The role of obesity and excessive gestational weight gain in maternal, fetal and downstream child outcomes 
Zachary M. Ferraro, MSc, PhD, CSEP-CEP

This presentation will guide the audience through an evidence-based overview of population level studies which demonstrate that maternal obesity and excessive gestational weight gain (GWG) can independently increase the risk of having a large for gestational age baby. The risks of fetal overgrowth to mother and child will be discussed. Preliminary evidence from laboratory and clinical studies will be provided to help substantiate the link between maternal characteristics and fetal outcomes particularly downstream child obesity. As a result of attending this workshop participants will:

  1. Gain a clearer understanding of how prepregnancy obesity can impact fetal growth
  2. Appreciate the independent contribution of exceeding recommended GWG guidelines with respect to fetal overgrowth. It’s not just about pregravid BMI.
  3. Become aware of the many pregnancy related complications posed by maternal obesity
  4. Understand that although altering body mass index (BMI) prior to conception may be difficult GWG is a modifiable risk factor for fetal growth and warrants attention during prenatal counselling
  5. Appreciate the value of healthy, active living for optimal maternal-fetal outcomes

Early childhood obesity prevention through maternal lifestyle intervention 
Michelle Motolla, PhD FACSM

There is a robust link between the fetal environment and its long-term influence on health and susceptibility to future chronic disease in the offspring. An unhealthy metabolic state during pregnancy can have a profound influence on the risk of early obesity development in the child. Excessive pregnancy weight gain and high pre-pregnant body-mass index (BMI) have been linked to birth weight and is directly associated with future offspring BMI. Reversing the obesity epidemic will involve a lifetime of effort by the medical and research communities. Targeting pregnant women with a healthy lifestyle approach using the Nutrition & Exercise Lifestyle Intervention Program (NELIP) may help slow down the obesity epidemic by preventing excessive weight gain by promoting a healthy fetal environment. 
Funding: Canadian Institute of Health Research, Rx&D Health Research Foundation.

PC4 – Petite enfance et famille – Au cœur de nos priorités

Cette journée se déroulera entièrement en français et sera d’intérêt particulier pour les intervenants francophones travaillant dans le domaine de la petite enfance. Le conférencier principal sera Mathieu Lyons, de l’organisme Consultation familiale Le Repère. Cet organisme est accrédité pour présenter selon l’approche de l’Institut Neufeld sur le thème « Intervenir auprès des enfants d’âge préscolaires et des jeunes enfants avec l’attachement en tête ». Cette présentation permettra aux participants de mieux comprendre le profil développemental de la petite enfance ainsi que les interventions nécessaires pour soutenir le développement social et émotionnel. Le matériel met l’emphase sur l'importance de la relation d'attachement dans le développement du jeune enfant. Le contenu théorique est appuyé par différents exemples afin de permettre aux participants de bien intégrer la matière.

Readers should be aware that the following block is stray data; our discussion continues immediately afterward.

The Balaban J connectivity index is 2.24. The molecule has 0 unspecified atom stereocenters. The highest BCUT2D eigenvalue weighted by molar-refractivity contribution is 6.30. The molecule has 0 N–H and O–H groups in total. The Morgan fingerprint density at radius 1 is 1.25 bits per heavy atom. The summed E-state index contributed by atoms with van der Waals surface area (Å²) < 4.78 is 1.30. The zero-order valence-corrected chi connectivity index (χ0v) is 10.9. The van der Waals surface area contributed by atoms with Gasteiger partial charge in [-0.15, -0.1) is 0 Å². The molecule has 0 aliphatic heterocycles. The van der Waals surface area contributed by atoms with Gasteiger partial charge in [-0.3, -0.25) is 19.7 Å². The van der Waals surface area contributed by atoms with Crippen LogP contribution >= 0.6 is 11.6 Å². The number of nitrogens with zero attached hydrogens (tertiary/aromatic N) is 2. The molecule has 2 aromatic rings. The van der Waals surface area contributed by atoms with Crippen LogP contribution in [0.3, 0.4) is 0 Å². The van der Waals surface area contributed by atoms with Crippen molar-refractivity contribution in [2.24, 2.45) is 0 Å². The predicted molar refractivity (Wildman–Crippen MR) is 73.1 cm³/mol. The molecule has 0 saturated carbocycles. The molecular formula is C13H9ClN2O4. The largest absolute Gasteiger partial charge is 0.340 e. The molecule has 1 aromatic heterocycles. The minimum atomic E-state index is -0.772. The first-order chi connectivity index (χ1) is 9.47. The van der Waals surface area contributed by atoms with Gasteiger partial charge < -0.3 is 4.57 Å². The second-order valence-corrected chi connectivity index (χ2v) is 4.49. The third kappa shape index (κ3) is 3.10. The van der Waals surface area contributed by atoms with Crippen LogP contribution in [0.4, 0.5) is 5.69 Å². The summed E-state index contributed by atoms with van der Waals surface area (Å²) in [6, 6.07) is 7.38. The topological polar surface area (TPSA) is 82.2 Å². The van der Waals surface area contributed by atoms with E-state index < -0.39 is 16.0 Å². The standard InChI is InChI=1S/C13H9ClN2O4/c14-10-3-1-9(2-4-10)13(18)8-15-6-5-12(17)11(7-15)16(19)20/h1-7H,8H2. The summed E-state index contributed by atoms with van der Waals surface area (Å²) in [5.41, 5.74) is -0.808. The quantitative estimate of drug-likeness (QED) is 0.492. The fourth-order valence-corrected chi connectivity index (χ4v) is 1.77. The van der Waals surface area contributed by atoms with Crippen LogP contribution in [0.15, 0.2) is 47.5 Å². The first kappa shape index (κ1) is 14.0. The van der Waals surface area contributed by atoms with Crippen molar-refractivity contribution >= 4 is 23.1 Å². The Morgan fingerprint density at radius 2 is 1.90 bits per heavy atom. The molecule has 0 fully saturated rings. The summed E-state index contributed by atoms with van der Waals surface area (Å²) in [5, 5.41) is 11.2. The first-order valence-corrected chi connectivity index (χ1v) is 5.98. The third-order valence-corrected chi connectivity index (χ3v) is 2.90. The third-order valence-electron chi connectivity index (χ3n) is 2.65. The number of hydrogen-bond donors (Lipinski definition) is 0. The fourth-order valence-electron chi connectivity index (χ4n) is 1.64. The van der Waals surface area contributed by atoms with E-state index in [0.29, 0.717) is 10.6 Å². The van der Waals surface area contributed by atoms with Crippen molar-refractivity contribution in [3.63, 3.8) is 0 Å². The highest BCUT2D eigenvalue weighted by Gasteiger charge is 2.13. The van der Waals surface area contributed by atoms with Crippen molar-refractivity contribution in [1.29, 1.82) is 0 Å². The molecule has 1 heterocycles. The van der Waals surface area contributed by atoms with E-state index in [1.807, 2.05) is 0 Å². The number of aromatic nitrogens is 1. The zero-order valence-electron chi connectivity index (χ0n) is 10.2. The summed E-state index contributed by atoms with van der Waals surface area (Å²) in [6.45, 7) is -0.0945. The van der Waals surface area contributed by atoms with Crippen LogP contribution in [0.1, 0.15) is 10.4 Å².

Des activités de réseautage seront intégrées à la journée. La journée sera clôturée par une présentation sur la campagne de sensibilisation « Bébé en santé – Cerveau en santé » du Centre de ressources Meilleur départ. À l’automne 2012, le Centre de ressources Meilleur départ a lancé une campagne de sensibilisation sur le développement du cerveau. Cette session offrira un survol des recherches effectuées pour développer les messages et les stratégies de cette campagne. Les participants apprendront aussi comment les composantes ont été développées et comment ils peuvent utiliser celles–ci à travers leur programmation. Ils recevront aussi des résultats préliminaires sur l’évaluation de la campagne.

Intervenir auprès des enfants d'âge préscolaire et jeunes enfants avec l'attachement en tête
Mathieu Lyons, Mss, TSI

Bébé en santé, Cerveau en santé – Compte–rendu de la campagne
Louise Choquette, Consultante bilingue en promotion de la santé, Centre de ressources Meilleur départ

Thursday, February 7, 2013

8:30 am - 9:00 am Welcome

9:00 am - 10:30 am - Keynote

Addressing the Social Determinants of Aboriginal Child and Family Health
Sylvia Maracle, Executive Director, Ontario Federation of Indian Friendship Centres

In the new health and learning environments prevention and early development are words we hear and see.  These words are not our lived reality.  Ms. Maracle will address the shift occurring in Aboriginal communities, organizations and in levels of government which will have to be addressed to meet Aboriginal child and family needs.  Ms. Maracle will reflect on both historical and current developments in Aboriginal social determinants of health affecting children and their families and propose approaches to move forward.

10:30 am - 11:00 am - Break

11:00 am - 12:30 pm - Concurrent Sessions A (1-5)

A1 – Pauktuutit Inuit Women of Canada
Geri Bailey, Manager, Health Policy and Programs
Annie Aningmiuq, Coordinator of Health Programs

A2 – Key Message to Support the Baby–Friendly Initiative